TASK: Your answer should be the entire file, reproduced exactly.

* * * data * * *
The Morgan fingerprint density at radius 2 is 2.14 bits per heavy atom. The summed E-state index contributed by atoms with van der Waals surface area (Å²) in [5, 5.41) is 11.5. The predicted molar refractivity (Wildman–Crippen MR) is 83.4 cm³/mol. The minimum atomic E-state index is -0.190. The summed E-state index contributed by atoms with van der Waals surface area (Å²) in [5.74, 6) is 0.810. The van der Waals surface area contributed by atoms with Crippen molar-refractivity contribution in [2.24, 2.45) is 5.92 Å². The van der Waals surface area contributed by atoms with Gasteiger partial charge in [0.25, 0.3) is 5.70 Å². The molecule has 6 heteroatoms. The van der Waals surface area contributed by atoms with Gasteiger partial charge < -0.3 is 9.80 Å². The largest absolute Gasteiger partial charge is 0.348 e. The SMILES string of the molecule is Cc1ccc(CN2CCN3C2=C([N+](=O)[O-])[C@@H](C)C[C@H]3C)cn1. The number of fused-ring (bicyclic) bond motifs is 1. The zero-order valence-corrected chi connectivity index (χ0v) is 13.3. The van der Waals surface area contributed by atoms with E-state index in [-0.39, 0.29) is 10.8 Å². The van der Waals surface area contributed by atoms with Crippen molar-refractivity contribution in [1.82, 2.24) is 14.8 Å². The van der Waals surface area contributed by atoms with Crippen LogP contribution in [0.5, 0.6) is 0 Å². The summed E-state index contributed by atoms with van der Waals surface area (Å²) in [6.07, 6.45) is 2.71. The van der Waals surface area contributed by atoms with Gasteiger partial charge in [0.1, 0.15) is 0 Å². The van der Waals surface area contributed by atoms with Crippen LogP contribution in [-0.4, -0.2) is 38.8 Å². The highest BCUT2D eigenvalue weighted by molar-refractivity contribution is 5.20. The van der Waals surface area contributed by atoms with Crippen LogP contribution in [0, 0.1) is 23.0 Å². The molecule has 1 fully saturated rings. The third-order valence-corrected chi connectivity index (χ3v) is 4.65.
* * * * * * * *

The Morgan fingerprint density at radius 2 is 2.14 bits per heavy atom. The summed E-state index contributed by atoms with van der Waals surface area (Å²) in [5, 5.41) is 11.5. The predicted molar refractivity (Wildman–Crippen MR) is 83.4 cm³/mol. The minimum atomic E-state index is -0.190. The summed E-state index contributed by atoms with van der Waals surface area (Å²) in [5.74, 6) is 0.810. The van der Waals surface area contributed by atoms with Crippen molar-refractivity contribution in [2.24, 2.45) is 5.92 Å². The van der Waals surface area contributed by atoms with Gasteiger partial charge in [0.25, 0.3) is 5.70 Å². The molecule has 6 heteroatoms. The van der Waals surface area contributed by atoms with Gasteiger partial charge < -0.3 is 9.80 Å². The largest absolute Gasteiger partial charge is 0.348 e. The SMILES string of the molecule is Cc1ccc(CN2CCN3C2=C([N+](=O)[O-])[C@@H](C)C[C@H]3C)cn1. The number of fused-ring (bicyclic) bond motifs is 1. The zero-order valence-corrected chi connectivity index (χ0v) is 13.3. The van der Waals surface area contributed by atoms with E-state index in [-0.39, 0.29) is 10.8 Å². The van der Waals surface area contributed by atoms with Crippen molar-refractivity contribution in [1.82, 2.24) is 14.8 Å². The van der Waals surface area contributed by atoms with Crippen LogP contribution in [0.5, 0.6) is 0 Å². The summed E-state index contributed by atoms with van der Waals surface area (Å²) in [6.07, 6.45) is 2.71. The van der Waals surface area contributed by atoms with Gasteiger partial charge in [0.1, 0.15) is 0 Å². The van der Waals surface area contributed by atoms with Crippen LogP contribution in [-0.4, -0.2) is 38.8 Å². The highest BCUT2D eigenvalue weighted by molar-refractivity contribution is 5.20. The van der Waals surface area contributed by atoms with Crippen LogP contribution in [0, 0.1) is 23.0 Å². The molecule has 1 fully saturated rings. The third-order valence-corrected chi connectivity index (χ3v) is 4.65.